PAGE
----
Posted on February 17, 2022 by Andrew Branca in Uncategorized
“Popcorn Murder” Trial Coverage by Andrew Branca Day 1
The opinions and statements made in this article are solely those of Andrew Branca and do not represent any position or opinion of CCW Safe. We chose to share this content in order to provide some insight to the trial process.
Popcorn Murder Trial Day 1: Poor Opening Statements, Victim’s Wife Testifies
Monday was the first day of the popcorn murder trial, in which retired SWAT cop Curtis Reeves is being tried for the shooting death of Chad Oulson for shooting Oulson dead during a dispute in a movie theater on January 13, 2014. You can find our prior coverage of this case covered in detail here: http://lawofselfdefense.com/popcorn
It was, frankly, a less than exciting first day of trial. The State’s opening statement was, at best, deliberately misleading. The State repeatedly characterized Chad Oulson as being a “full row” away from Curtis Reeves, as if there was some substantial distance between the two men–despite the fact that Oulson was seated in the row immediately in front of Reeves, so really just inches away. The State also repeatedly told the jury that “their witness” would testify to such-and-such, but without stating that this unnamed “witness” was Nicole Oulson, the wife of the victim.
Unfortunately for defendant Curtis Reeves, the defense opening statement was even worse–not in terms of deliberate deception, but in terms of being simply boring. The defense also spent much of its opening actually delivering evidence–not something normally done in opening statements, nor even appropriate for opening statements. The State repeatedly objected to this, which objections were repeatedly sustained by Judge Susan Barthle–not a good look for the defense.
After opening statements, the State spent just over an hour introducing into evidence a series of stipulated surveillance videos from the theater–an excruciatingly boring process, much of which was consumed by a simple “blue screen” displayed on the courtroom TV.
The first actual witness of the trial was Nicole Oulson. The State direct was, again, excruciatingly boring, taking almost 2 1/2 hours. The defense cross was less than 15 minutes and was much more focused. To the defense’s credit, they also managed to substantively impeach Oulson’s testimony, without overreaching. The State then followed with a very brief re-direct, after which the court finally recessed after a very, very long day.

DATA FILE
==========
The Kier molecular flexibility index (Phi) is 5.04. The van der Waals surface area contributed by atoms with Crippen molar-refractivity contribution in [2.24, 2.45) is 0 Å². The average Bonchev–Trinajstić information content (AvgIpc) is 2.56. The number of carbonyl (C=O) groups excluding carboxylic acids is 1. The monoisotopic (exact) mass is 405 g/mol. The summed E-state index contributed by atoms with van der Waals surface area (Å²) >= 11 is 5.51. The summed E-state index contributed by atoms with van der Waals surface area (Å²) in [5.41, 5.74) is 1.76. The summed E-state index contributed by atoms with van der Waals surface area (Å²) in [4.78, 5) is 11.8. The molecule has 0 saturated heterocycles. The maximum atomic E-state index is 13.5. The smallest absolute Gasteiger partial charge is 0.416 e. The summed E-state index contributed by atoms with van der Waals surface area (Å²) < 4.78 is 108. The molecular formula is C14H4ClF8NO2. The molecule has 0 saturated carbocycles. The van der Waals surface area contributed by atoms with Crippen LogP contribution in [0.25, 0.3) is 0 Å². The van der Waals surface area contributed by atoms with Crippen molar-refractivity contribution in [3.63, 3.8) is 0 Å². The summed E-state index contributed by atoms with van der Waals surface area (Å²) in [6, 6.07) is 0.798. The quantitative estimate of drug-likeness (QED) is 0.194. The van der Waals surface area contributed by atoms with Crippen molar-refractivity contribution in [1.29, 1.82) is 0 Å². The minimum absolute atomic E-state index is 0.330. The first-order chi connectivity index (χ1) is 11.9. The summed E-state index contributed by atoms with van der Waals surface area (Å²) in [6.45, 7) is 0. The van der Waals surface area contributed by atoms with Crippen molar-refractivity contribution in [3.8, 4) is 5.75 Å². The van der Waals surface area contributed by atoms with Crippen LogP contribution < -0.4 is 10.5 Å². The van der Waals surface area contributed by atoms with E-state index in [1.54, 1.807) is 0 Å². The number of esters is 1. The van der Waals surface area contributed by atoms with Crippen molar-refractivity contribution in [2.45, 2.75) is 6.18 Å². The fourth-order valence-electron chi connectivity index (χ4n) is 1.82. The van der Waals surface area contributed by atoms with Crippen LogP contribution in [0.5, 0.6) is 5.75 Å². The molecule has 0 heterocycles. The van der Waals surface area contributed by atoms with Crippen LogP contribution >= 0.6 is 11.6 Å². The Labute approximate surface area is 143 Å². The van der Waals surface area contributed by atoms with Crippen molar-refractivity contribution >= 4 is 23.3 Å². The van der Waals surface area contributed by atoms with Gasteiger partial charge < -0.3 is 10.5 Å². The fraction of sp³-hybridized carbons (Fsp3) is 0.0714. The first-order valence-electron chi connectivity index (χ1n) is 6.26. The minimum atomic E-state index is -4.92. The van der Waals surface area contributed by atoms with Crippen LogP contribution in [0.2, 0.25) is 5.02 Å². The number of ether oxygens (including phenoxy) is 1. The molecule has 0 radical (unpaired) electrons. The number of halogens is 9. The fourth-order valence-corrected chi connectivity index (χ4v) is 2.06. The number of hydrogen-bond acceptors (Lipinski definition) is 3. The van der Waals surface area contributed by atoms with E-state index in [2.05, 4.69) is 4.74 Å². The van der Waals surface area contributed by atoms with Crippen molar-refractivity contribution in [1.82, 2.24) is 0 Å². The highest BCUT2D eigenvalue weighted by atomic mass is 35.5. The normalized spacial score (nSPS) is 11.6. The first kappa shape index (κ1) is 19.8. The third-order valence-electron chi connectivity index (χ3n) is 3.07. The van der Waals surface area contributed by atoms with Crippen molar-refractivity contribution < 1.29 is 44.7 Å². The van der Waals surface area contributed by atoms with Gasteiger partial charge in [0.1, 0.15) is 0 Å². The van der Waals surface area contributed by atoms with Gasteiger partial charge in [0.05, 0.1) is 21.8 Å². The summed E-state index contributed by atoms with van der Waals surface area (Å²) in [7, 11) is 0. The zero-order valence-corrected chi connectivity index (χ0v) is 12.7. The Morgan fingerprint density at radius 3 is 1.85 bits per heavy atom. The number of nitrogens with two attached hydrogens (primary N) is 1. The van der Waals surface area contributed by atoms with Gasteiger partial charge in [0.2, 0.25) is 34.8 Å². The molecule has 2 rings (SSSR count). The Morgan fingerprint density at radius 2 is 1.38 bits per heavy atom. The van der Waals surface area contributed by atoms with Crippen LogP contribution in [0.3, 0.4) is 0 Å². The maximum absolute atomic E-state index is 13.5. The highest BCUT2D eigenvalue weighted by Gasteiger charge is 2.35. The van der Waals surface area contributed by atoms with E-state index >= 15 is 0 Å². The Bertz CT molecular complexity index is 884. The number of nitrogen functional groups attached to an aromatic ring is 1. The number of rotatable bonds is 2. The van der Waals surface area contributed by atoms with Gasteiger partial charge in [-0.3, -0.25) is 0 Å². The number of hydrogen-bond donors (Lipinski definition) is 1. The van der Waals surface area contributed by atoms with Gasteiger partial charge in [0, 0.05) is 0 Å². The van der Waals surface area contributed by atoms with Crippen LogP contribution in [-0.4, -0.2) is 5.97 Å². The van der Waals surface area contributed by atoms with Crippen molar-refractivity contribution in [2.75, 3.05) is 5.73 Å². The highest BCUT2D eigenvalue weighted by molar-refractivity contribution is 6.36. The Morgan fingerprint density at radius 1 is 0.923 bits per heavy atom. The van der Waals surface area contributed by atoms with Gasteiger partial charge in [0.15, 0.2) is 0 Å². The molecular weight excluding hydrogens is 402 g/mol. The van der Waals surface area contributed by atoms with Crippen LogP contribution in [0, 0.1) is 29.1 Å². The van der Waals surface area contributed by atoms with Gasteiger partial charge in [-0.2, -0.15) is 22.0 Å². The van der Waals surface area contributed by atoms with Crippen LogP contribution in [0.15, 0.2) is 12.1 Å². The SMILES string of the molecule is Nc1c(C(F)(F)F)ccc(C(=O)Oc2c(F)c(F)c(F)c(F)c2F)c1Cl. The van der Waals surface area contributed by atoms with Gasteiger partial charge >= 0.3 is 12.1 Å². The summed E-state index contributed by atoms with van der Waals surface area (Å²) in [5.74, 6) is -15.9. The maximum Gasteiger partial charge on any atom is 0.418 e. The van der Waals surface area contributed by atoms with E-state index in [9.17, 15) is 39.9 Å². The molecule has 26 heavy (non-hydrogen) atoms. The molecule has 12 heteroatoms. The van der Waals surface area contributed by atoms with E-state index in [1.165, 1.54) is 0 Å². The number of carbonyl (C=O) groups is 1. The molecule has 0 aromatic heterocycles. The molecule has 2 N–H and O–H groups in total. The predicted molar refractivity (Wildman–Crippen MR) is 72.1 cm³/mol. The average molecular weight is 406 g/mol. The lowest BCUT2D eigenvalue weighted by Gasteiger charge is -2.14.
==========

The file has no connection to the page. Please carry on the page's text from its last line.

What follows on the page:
State Opening Statement
Defense Opening Statement
State Introduces Surveillance Video
Nicole Oulson Direct Testimony
Nicole Oulson Cross-Examination
Nicole Oulson Re-Direct Testimony
You carry a gun so you’re hard to kill.
Know the law so you’re hard to convict.
Attorney Andrew F. Branca
Law of Self Defense LLC
Nothing in this content constitutes legal advice. Nothing in this content establishes an attorney-client relationship, nor confidentiality. If you are in immediate need of legal advice, retain a licensed, competent attorney in the relevant jurisdiction.
Attorney Andrew F. Branca is in his third decade of practicing law, specializing in self-defense law of the United States, where he is an internationally recognized expert. Andrew has contributed in this context by the Wall Street Journal, National Review, the Chicago Tribune, the Washington Post, and many others, including nationally syndicated broadcast media. Andrew is also a host on the Outdoor Channel’s TV show The Best Defense and contributor to the National Review Online.
Andrew is a former Guest Instructor and subject matter expert (SME) on self-defense law at the Federal Bureau of Investigation’s National Academy at Quantico and the Sig Sauer Academy, an NRA Life-Benefactor member, an NRA Certified Instructor, an IDPA Charter/Life member (IDPA #13), and a Master-class competitor in multiple IDPA divisions. Andrew teaches lawyers how to argue self-defense cases as a certified instructor with the Continuing Legal Education (CLE) system in numerous states around the country.
In addition to being a lawyer, Andrew is also a competitive handgun shooter, an IDPA Charter/Life member (IDPA #13), and a Master-class competitor in multiple IDPA divisions.
Recently, Andrew won the UC Berkeley Law School Debate on “Stand-Your-Ground,” and spoke at the NRA Annual Meeting on self-defense law.